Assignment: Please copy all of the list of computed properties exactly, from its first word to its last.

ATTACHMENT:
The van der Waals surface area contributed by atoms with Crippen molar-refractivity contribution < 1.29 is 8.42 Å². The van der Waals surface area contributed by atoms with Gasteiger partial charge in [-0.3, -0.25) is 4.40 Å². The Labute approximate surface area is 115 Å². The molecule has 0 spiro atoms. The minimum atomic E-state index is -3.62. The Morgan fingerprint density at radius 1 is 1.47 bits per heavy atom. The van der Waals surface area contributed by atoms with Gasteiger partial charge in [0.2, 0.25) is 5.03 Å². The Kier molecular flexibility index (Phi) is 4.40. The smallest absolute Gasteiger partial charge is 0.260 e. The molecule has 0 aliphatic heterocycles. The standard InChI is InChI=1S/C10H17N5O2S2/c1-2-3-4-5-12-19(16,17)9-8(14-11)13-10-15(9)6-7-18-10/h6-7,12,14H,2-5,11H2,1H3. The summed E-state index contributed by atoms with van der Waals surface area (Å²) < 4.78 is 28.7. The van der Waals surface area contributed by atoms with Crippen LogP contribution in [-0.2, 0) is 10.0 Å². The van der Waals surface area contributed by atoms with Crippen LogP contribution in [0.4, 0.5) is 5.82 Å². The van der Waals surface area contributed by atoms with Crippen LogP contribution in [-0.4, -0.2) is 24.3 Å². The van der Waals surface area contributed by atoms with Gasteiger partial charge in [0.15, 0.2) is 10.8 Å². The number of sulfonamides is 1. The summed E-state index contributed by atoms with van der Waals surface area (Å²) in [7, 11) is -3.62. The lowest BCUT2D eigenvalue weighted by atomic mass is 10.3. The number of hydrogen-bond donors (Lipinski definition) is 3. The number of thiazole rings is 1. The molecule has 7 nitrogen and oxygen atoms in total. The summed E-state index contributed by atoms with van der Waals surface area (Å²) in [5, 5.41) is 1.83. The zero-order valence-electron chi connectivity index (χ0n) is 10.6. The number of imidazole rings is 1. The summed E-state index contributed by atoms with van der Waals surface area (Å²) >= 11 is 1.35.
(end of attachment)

The van der Waals surface area contributed by atoms with Crippen molar-refractivity contribution < 1.29 is 8.42 Å². The van der Waals surface area contributed by atoms with Gasteiger partial charge in [-0.3, -0.25) is 4.40 Å². The Labute approximate surface area is 115 Å². The molecule has 0 spiro atoms. The minimum atomic E-state index is -3.62. The Morgan fingerprint density at radius 1 is 1.47 bits per heavy atom. The van der Waals surface area contributed by atoms with Gasteiger partial charge in [0.2, 0.25) is 5.03 Å². The Kier molecular flexibility index (Phi) is 4.40. The smallest absolute Gasteiger partial charge is 0.260 e. The molecule has 0 aliphatic heterocycles. The standard InChI is InChI=1S/C10H17N5O2S2/c1-2-3-4-5-12-19(16,17)9-8(14-11)13-10-15(9)6-7-18-10/h6-7,12,14H,2-5,11H2,1H3. The summed E-state index contributed by atoms with van der Waals surface area (Å²) < 4.78 is 28.7. The van der Waals surface area contributed by atoms with Crippen LogP contribution in [-0.2, 0) is 10.0 Å². The van der Waals surface area contributed by atoms with Crippen LogP contribution in [0.4, 0.5) is 5.82 Å². The van der Waals surface area contributed by atoms with Crippen LogP contribution in [-0.4, -0.2) is 24.3 Å². The van der Waals surface area contributed by atoms with Gasteiger partial charge in [0.15, 0.2) is 10.8 Å². The number of sulfonamides is 1. The summed E-state index contributed by atoms with van der Waals surface area (Å²) in [7, 11) is -3.62. The lowest BCUT2D eigenvalue weighted by atomic mass is 10.3. The number of hydrogen-bond donors (Lipinski definition) is 3. The number of thiazole rings is 1. The molecule has 7 nitrogen and oxygen atoms in total. The summed E-state index contributed by atoms with van der Waals surface area (Å²) in [5, 5.41) is 1.83. The zero-order valence-electron chi connectivity index (χ0n) is 10.6. The number of imidazole rings is 1. The summed E-state index contributed by atoms with van der Waals surface area (Å²) >= 11 is 1.35.